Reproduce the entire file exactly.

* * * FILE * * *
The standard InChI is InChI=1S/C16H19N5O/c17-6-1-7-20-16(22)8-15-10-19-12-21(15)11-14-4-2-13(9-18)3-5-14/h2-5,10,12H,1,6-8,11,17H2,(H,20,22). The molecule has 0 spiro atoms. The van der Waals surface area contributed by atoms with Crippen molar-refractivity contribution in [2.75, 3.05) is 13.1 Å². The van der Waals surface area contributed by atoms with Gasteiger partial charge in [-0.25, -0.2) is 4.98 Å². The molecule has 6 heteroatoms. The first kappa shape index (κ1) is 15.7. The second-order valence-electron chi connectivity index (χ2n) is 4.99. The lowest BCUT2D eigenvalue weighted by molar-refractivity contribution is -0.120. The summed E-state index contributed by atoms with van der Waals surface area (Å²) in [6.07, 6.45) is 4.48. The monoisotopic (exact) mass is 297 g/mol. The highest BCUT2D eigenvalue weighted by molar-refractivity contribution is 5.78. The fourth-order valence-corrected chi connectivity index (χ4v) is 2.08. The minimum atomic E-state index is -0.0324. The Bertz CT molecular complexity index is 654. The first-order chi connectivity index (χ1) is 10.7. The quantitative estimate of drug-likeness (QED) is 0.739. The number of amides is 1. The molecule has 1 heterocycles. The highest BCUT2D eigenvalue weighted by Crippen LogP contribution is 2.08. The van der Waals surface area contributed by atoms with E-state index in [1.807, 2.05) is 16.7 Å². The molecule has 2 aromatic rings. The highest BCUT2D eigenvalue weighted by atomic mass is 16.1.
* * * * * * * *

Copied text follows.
The standard InChI is InChI=1S/C16H19N5O/c17-6-1-7-20-16(22)8-15-10-19-12-21(15)11-14-4-2-13(9-18)3-5-14/h2-5,10,12H,1,6-8,11,17H2,(H,20,22). The molecule has 0 spiro atoms. The van der Waals surface area contributed by atoms with Crippen molar-refractivity contribution in [2.75, 3.05) is 13.1 Å². The van der Waals surface area contributed by atoms with Gasteiger partial charge in [-0.25, -0.2) is 4.98 Å². The molecule has 6 heteroatoms. The first kappa shape index (κ1) is 15.7. The second-order valence-electron chi connectivity index (χ2n) is 4.99. The lowest BCUT2D eigenvalue weighted by molar-refractivity contribution is -0.120. The summed E-state index contributed by atoms with van der Waals surface area (Å²) in [6.07, 6.45) is 4.48. The monoisotopic (exact) mass is 297 g/mol. The highest BCUT2D eigenvalue weighted by molar-refractivity contribution is 5.78. The fourth-order valence-corrected chi connectivity index (χ4v) is 2.08. The minimum atomic E-state index is -0.0324. The Bertz CT molecular complexity index is 654. The first-order chi connectivity index (χ1) is 10.7. The quantitative estimate of drug-likeness (QED) is 0.739. The number of amides is 1. The molecule has 1 heterocycles. The highest BCUT2D eigenvalue weighted by Crippen LogP contribution is 2.08. The van der Waals surface area contributed by atoms with E-state index in [1.807, 2.05) is 16.7 Å². The molecule has 2 aromatic rings. The highest BCUT2D eigenvalue weighted by atomic mass is 16.1.